Chilli Thrips Don’t Get Chilly

Chilli thrips infestations started popping up in late Spring this year, with several severe cases observed in October. Last year chilli thrips populations seemed to explode in October as well and persisted well into January and even February in some parts of Florida. Cold snaps were short and sandwiched in between 80 degree days allowing them to survive in bark cracks and crevices, and in mulch.

This invasive pest has no natural enemies, feeds on over 100 plant species, is extremely small and can re-infest very quickly from adjacent landscapes. Symptoms may include leaf curling, twisting,stunting, bunching, scarring, and/or loss of leaves.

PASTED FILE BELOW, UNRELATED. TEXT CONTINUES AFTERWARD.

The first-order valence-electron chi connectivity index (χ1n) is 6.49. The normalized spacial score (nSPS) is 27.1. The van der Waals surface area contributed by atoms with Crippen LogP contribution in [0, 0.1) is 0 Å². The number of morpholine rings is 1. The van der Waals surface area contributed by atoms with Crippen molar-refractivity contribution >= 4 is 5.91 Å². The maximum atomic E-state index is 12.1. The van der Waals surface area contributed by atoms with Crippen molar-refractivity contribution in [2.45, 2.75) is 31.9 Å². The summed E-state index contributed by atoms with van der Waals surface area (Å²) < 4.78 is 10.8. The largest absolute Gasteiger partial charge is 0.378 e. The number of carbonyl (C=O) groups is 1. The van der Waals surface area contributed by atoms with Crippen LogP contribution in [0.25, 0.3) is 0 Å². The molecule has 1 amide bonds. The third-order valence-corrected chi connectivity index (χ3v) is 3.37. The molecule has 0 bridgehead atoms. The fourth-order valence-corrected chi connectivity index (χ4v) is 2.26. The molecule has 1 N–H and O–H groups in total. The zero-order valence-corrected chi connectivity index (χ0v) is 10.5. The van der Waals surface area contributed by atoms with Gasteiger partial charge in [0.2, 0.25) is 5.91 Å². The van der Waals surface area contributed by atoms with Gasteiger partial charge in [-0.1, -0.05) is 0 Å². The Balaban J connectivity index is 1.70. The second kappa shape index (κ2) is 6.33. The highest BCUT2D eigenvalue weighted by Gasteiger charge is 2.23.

In most cases our GreenUP Landscape Program can keep populations suppressed to avoid significant damage and plant loss. There may be “hot spots” where populations get out of control and control is difficult. We aren’t able to predict where these may occur at this time, but we have a more intensive treatment regimen available for use in such situations which can prevent plant loss.

Recovery from chilli thrips damage is very slow going into the winter months, but if treatments are successful, new spring growth will improve the appearance of plants dramatically.

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